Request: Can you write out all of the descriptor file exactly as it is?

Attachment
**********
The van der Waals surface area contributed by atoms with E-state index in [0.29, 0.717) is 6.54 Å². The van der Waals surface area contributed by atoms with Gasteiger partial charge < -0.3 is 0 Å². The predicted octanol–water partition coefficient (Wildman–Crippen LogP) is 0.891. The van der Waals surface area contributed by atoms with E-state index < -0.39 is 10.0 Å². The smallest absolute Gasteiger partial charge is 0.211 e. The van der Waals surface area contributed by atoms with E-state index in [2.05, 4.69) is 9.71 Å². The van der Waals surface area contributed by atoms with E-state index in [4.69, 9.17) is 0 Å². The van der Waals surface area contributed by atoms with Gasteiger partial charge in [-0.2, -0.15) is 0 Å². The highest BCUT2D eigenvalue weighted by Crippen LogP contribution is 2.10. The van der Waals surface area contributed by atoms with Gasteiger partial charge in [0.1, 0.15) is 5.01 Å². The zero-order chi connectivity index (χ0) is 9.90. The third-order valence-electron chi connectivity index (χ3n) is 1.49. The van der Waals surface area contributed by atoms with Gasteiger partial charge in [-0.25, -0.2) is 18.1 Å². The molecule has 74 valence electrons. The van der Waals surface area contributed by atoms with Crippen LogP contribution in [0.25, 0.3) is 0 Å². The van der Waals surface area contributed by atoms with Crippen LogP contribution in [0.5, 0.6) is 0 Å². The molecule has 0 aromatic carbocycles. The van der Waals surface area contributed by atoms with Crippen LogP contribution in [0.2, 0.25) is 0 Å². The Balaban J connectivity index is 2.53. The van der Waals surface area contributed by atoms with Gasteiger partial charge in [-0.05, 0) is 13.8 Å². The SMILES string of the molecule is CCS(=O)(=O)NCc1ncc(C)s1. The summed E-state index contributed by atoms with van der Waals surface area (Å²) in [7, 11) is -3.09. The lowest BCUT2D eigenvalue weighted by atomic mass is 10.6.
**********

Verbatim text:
The van der Waals surface area contributed by atoms with E-state index in [0.29, 0.717) is 6.54 Å². The van der Waals surface area contributed by atoms with Gasteiger partial charge < -0.3 is 0 Å². The predicted octanol–water partition coefficient (Wildman–Crippen LogP) is 0.891. The van der Waals surface area contributed by atoms with E-state index < -0.39 is 10.0 Å². The smallest absolute Gasteiger partial charge is 0.211 e. The van der Waals surface area contributed by atoms with E-state index in [2.05, 4.69) is 9.71 Å². The van der Waals surface area contributed by atoms with E-state index in [4.69, 9.17) is 0 Å². The van der Waals surface area contributed by atoms with Gasteiger partial charge in [-0.2, -0.15) is 0 Å². The highest BCUT2D eigenvalue weighted by Crippen LogP contribution is 2.10. The van der Waals surface area contributed by atoms with Gasteiger partial charge in [0.1, 0.15) is 5.01 Å². The zero-order chi connectivity index (χ0) is 9.90. The third-order valence-electron chi connectivity index (χ3n) is 1.49. The van der Waals surface area contributed by atoms with Gasteiger partial charge in [-0.25, -0.2) is 18.1 Å². The molecule has 74 valence electrons. The van der Waals surface area contributed by atoms with Crippen LogP contribution in [0.25, 0.3) is 0 Å². The van der Waals surface area contributed by atoms with Crippen LogP contribution in [0.5, 0.6) is 0 Å². The molecule has 0 aromatic carbocycles. The van der Waals surface area contributed by atoms with Crippen LogP contribution in [0.2, 0.25) is 0 Å². The Balaban J connectivity index is 2.53. The van der Waals surface area contributed by atoms with Gasteiger partial charge in [-0.05, 0) is 13.8 Å². The SMILES string of the molecule is CCS(=O)(=O)NCc1ncc(C)s1. The summed E-state index contributed by atoms with van der Waals surface area (Å²) in [7, 11) is -3.09. The lowest BCUT2D eigenvalue weighted by atomic mass is 10.6.